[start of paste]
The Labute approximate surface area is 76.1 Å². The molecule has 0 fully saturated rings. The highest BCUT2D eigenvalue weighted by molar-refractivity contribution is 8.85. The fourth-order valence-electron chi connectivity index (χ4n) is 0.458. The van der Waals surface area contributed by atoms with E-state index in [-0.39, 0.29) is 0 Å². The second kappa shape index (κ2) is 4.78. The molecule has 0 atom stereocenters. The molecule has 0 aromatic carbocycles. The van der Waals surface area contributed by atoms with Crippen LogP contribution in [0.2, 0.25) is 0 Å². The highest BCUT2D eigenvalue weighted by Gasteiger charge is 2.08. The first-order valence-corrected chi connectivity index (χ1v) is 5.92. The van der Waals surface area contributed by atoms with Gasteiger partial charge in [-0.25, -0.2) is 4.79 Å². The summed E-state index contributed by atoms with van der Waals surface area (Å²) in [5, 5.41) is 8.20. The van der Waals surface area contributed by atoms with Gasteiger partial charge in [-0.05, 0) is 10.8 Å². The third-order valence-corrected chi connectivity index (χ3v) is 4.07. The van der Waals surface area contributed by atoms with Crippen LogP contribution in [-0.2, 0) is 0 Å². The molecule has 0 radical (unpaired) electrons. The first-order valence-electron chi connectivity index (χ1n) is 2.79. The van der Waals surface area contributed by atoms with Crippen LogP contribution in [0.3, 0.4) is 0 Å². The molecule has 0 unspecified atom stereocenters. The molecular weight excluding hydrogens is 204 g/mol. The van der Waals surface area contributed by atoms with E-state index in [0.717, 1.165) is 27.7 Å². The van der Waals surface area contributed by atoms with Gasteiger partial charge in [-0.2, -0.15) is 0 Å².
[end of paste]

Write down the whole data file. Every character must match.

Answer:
The Labute approximate surface area is 76.1 Å². The molecule has 0 fully saturated rings. The highest BCUT2D eigenvalue weighted by molar-refractivity contribution is 8.85. The fourth-order valence-electron chi connectivity index (χ4n) is 0.458. The van der Waals surface area contributed by atoms with E-state index in [-0.39, 0.29) is 0 Å². The second kappa shape index (κ2) is 4.78. The molecule has 0 atom stereocenters. The molecule has 0 aromatic carbocycles. The van der Waals surface area contributed by atoms with Crippen LogP contribution in [0.2, 0.25) is 0 Å². The highest BCUT2D eigenvalue weighted by Gasteiger charge is 2.08. The first-order valence-corrected chi connectivity index (χ1v) is 5.92. The van der Waals surface area contributed by atoms with Gasteiger partial charge in [-0.25, -0.2) is 4.79 Å². The summed E-state index contributed by atoms with van der Waals surface area (Å²) in [5, 5.41) is 8.20. The van der Waals surface area contributed by atoms with Gasteiger partial charge in [-0.05, 0) is 10.8 Å². The third-order valence-corrected chi connectivity index (χ3v) is 4.07. The van der Waals surface area contributed by atoms with Crippen LogP contribution in [-0.2, 0) is 0 Å². The molecule has 0 radical (unpaired) electrons. The first-order valence-electron chi connectivity index (χ1n) is 2.79. The van der Waals surface area contributed by atoms with Crippen LogP contribution in [0.3, 0.4) is 0 Å². The molecule has 0 unspecified atom stereocenters. The molecular weight excluding hydrogens is 204 g/mol. The van der Waals surface area contributed by atoms with E-state index in [0.717, 1.165) is 27.7 Å². The van der Waals surface area contributed by atoms with Gasteiger partial charge in [-0.2, -0.15) is 0 Å².